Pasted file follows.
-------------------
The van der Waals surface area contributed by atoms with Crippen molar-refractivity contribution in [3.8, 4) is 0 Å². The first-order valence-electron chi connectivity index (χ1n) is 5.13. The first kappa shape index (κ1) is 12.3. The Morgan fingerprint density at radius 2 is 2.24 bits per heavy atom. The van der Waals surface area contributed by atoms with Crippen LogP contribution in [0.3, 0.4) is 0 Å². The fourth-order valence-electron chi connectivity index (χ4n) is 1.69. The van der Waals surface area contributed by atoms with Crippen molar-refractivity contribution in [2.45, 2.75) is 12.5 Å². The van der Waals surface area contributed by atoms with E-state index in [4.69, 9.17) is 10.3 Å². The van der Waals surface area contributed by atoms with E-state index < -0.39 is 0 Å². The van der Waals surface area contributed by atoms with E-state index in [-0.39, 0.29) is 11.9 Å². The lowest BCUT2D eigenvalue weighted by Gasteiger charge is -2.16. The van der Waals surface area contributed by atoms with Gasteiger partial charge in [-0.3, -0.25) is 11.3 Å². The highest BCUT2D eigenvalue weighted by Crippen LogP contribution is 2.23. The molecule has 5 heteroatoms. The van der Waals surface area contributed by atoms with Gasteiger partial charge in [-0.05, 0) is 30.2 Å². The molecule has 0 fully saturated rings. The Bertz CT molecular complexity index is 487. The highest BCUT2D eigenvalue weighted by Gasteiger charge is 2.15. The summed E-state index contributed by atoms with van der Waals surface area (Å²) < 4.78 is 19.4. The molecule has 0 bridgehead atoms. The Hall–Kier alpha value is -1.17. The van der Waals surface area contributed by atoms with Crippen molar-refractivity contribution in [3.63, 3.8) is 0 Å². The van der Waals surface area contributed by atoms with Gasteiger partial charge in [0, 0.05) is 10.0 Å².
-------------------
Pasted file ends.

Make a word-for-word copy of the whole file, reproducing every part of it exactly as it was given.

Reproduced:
The van der Waals surface area contributed by atoms with Crippen molar-refractivity contribution in [3.8, 4) is 0 Å². The first-order valence-electron chi connectivity index (χ1n) is 5.13. The first kappa shape index (κ1) is 12.3. The Morgan fingerprint density at radius 2 is 2.24 bits per heavy atom. The van der Waals surface area contributed by atoms with Crippen LogP contribution in [0.3, 0.4) is 0 Å². The fourth-order valence-electron chi connectivity index (χ4n) is 1.69. The van der Waals surface area contributed by atoms with Crippen molar-refractivity contribution in [2.45, 2.75) is 12.5 Å². The van der Waals surface area contributed by atoms with E-state index in [4.69, 9.17) is 10.3 Å². The van der Waals surface area contributed by atoms with E-state index < -0.39 is 0 Å². The van der Waals surface area contributed by atoms with E-state index in [-0.39, 0.29) is 11.9 Å². The lowest BCUT2D eigenvalue weighted by Gasteiger charge is -2.16. The van der Waals surface area contributed by atoms with Gasteiger partial charge in [-0.3, -0.25) is 11.3 Å². The highest BCUT2D eigenvalue weighted by Crippen LogP contribution is 2.23. The molecule has 5 heteroatoms. The van der Waals surface area contributed by atoms with Gasteiger partial charge in [-0.05, 0) is 30.2 Å². The molecule has 0 fully saturated rings. The Bertz CT molecular complexity index is 487. The highest BCUT2D eigenvalue weighted by Gasteiger charge is 2.15. The summed E-state index contributed by atoms with van der Waals surface area (Å²) < 4.78 is 19.4. The molecule has 0 bridgehead atoms. The Hall–Kier alpha value is -1.17. The van der Waals surface area contributed by atoms with Crippen molar-refractivity contribution in [3.63, 3.8) is 0 Å². The van der Waals surface area contributed by atoms with Gasteiger partial charge in [0, 0.05) is 10.0 Å².